The most disturbing flow patterns to a pump are those that result from swirling liquid that has traversed several changes of direction in various planes. Liquid in the inlet pipe should approach the pump in a state of straight, steady flow.
When fittings such as "T" fittings and elbows (especially two elbows at right angles) are located too close to the pump inlet, a spinning action or "swirl" is induced. This swirl could adversely affect pump performance by reducing efficiency, head and net positive suction head (NPSH) available. It also could generate noise, vibration and damage in high-suction-energy pumps.
It is recommended that a straight, uninterrupted section of pipe be installed between the pump and the nearest fitting. This should follow the minimum straight pipe length guidelines listed in the ISO/HI draft standard, which range from:
One to eight pipe diameters (for low suction energy/low specific speeds).
Three to 16 pipe diameters (for high suction energy/high specific speeds).
The specific straight pipe length recommendation depends on the type of fitting(s) and pump. Generally, high-suction-energy pumps have suction nozzles greater than 10 inches (in.) at 1,800 revolutions per minute (rpm), and greater than 6 in. at 3,600 rpm. High specific speed starts above a value of 3,500. If the minimum recommended pipe lengths cannot be provided, flow-straightening devices should be considered.
In addition to the minimum required lengths of straight suction pipe, it is equally important that the NPSH margin ratio (net positive suction head available/net positive suction head required [NPSHA/NPSHR]) guidelines listed in the HI standard on NPSH margin (ANSI/HI 9.6.1) be followed.
These NPSH margin ratio guidelines are dependent on the application and range from:
1.1 to 1.3 for low-suction-energy pumps.
1.3 to 2.5 for high-suction-energy pumps.
It is especially critical for plants to follow these NPSH margin recommendations for high-suction-energy pumps. By doing so, they avoid excessive pump noise, vibration and/or damage, particularly in the region of suction recirculation.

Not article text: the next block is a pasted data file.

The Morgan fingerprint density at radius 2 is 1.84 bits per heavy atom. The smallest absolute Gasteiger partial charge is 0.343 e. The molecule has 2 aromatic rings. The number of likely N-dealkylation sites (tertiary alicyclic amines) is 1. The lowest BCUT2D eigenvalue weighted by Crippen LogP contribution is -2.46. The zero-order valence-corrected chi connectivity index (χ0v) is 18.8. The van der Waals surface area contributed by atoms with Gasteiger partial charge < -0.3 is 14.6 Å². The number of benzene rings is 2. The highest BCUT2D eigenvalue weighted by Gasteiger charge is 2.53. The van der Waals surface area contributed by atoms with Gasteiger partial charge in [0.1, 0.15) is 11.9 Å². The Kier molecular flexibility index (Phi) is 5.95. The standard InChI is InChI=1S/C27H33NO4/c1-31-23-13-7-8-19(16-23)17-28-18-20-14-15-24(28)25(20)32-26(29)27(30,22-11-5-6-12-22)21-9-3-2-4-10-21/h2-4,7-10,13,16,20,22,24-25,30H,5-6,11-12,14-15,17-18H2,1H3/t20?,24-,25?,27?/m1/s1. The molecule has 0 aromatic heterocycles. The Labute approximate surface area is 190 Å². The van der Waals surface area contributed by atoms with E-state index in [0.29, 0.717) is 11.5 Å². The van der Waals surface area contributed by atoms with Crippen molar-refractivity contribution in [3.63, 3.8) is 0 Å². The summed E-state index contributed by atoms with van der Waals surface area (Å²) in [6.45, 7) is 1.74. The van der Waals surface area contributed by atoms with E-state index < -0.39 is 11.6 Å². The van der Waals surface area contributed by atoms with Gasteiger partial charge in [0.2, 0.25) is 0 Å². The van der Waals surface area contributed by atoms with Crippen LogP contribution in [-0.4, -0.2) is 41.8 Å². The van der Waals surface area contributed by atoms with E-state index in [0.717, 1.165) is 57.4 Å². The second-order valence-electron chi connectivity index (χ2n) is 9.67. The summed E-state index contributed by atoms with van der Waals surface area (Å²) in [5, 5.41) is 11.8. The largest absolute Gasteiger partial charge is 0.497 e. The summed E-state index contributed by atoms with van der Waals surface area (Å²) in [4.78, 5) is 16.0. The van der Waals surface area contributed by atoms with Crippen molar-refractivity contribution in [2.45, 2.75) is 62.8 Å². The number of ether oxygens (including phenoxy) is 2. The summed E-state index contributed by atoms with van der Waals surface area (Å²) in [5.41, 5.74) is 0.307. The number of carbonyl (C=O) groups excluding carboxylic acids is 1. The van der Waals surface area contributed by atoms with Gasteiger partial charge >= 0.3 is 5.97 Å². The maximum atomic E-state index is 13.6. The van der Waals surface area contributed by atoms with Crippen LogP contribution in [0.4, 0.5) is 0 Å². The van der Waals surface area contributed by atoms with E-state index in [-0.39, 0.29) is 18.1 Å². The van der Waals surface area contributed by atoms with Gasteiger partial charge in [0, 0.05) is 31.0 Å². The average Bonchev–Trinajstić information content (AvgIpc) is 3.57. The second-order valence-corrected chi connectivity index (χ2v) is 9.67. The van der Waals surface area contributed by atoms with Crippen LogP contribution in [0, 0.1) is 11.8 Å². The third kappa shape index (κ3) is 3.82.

Discharge piping. Pipe fittings mounted close to the outlet (discharge) flange normally will have a minimal effect on the performance or reliability of low-energy rotodynamic pumps. On the other hand, high-energy pumps can be sensitive to flow-disturbing fittings mounted close to the pump outlet flange. These fittings could result in increased noise, vibration and hydraulic loads within the pump.
According to HI, pumps with specific speed values below 1,300 that generate more than 900 feet of head per stage are considered to be high-energy pumps. The differential head value for high energy drops from 900 feet at a specific speed of 1,300 to 200 feet at a specific speed of 2,700.
It is recommended that high-energy pumps meet the minimum straight discharge pipe length requirements in the ISO/HI pump piping draft standard (one to four pipe diameters). The specific straight pipe length recommendation depends on the type of fitting(s) downstream of the pump.
The ISO/HI draft pump piping flowchart for hydraulic considerations is presented as Fig. 2. Although the flowchart is complex, it is critical that plants follow its methodology to ensure reliable pump performance, especially for high-suction-energy and high-energy (discharge) pumps. Again, each of the items in this flowchart represents a section in the ISO/HI draft standard.
Figure 2. Flowchart for use of ISO/HI Pump
Piping Standard (Hydraulic Considerations)
To ensure reliable pump performance, particularly for high-suction-energy and high-energy pumps, chemical plants should follow the methodology shown here.
Although it often is not given the attention it deserves, the design of the system piping attached to a centrifugal pump can greatly influence the pump's performance and reliability. However, most of the published literature currently available on this subject provides only broad general guidelines or is limited in scope. The new pump piping standard being developed by the joint ISO/HI Pump Piping Work Group should go a long way toward filling this critical void. The document is in the balloting stage. CP
Budris is a consulting engineer in Geneva, N.Y., specializing in the selection, application and troubleshooting of pumps and pumping systems. Most recently, he served as director of product development for the Industrial Pump Group of ITT Industries, Seneca Falls, N.Y. He is chair of the ISO/HI Pump Piping Work Group. Contact Budris at firstname.lastname@example.org.